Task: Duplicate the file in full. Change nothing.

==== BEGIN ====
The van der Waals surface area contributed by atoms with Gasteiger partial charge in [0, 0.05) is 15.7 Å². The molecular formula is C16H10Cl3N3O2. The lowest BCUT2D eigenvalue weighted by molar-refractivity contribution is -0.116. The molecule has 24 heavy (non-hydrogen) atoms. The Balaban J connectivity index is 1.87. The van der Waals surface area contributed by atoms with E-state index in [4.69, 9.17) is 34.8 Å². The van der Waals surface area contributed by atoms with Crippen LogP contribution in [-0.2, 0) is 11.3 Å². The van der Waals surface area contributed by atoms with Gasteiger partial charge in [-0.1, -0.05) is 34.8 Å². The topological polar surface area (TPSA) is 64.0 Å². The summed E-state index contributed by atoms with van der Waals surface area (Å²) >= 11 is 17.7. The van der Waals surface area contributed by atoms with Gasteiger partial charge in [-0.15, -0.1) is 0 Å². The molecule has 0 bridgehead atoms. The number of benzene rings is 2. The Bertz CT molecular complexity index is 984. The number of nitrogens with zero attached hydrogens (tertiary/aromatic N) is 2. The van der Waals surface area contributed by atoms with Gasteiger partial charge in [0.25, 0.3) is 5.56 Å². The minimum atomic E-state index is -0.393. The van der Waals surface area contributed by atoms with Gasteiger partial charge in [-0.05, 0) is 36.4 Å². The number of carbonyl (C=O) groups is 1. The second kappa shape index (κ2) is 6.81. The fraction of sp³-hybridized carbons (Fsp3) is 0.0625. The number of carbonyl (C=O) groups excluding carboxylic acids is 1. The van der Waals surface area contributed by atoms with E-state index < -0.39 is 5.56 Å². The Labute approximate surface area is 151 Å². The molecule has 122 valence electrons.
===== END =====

The van der Waals surface area contributed by atoms with Gasteiger partial charge in [0, 0.05) is 15.7 Å². The molecular formula is C16H10Cl3N3O2. The lowest BCUT2D eigenvalue weighted by molar-refractivity contribution is -0.116. The molecule has 24 heavy (non-hydrogen) atoms. The Balaban J connectivity index is 1.87. The van der Waals surface area contributed by atoms with E-state index in [4.69, 9.17) is 34.8 Å². The van der Waals surface area contributed by atoms with Crippen LogP contribution in [-0.2, 0) is 11.3 Å². The van der Waals surface area contributed by atoms with Gasteiger partial charge in [-0.1, -0.05) is 34.8 Å². The topological polar surface area (TPSA) is 64.0 Å². The summed E-state index contributed by atoms with van der Waals surface area (Å²) >= 11 is 17.7. The van der Waals surface area contributed by atoms with Gasteiger partial charge in [-0.15, -0.1) is 0 Å². The molecule has 0 bridgehead atoms. The number of benzene rings is 2. The Bertz CT molecular complexity index is 984. The number of nitrogens with zero attached hydrogens (tertiary/aromatic N) is 2. The van der Waals surface area contributed by atoms with Gasteiger partial charge in [0.25, 0.3) is 5.56 Å². The minimum atomic E-state index is -0.393. The van der Waals surface area contributed by atoms with Gasteiger partial charge in [-0.05, 0) is 36.4 Å². The number of carbonyl (C=O) groups is 1. The second kappa shape index (κ2) is 6.81. The fraction of sp³-hybridized carbons (Fsp3) is 0.0625. The number of carbonyl (C=O) groups excluding carboxylic acids is 1. The van der Waals surface area contributed by atoms with E-state index < -0.39 is 5.56 Å². The Labute approximate surface area is 151 Å². The molecule has 122 valence electrons.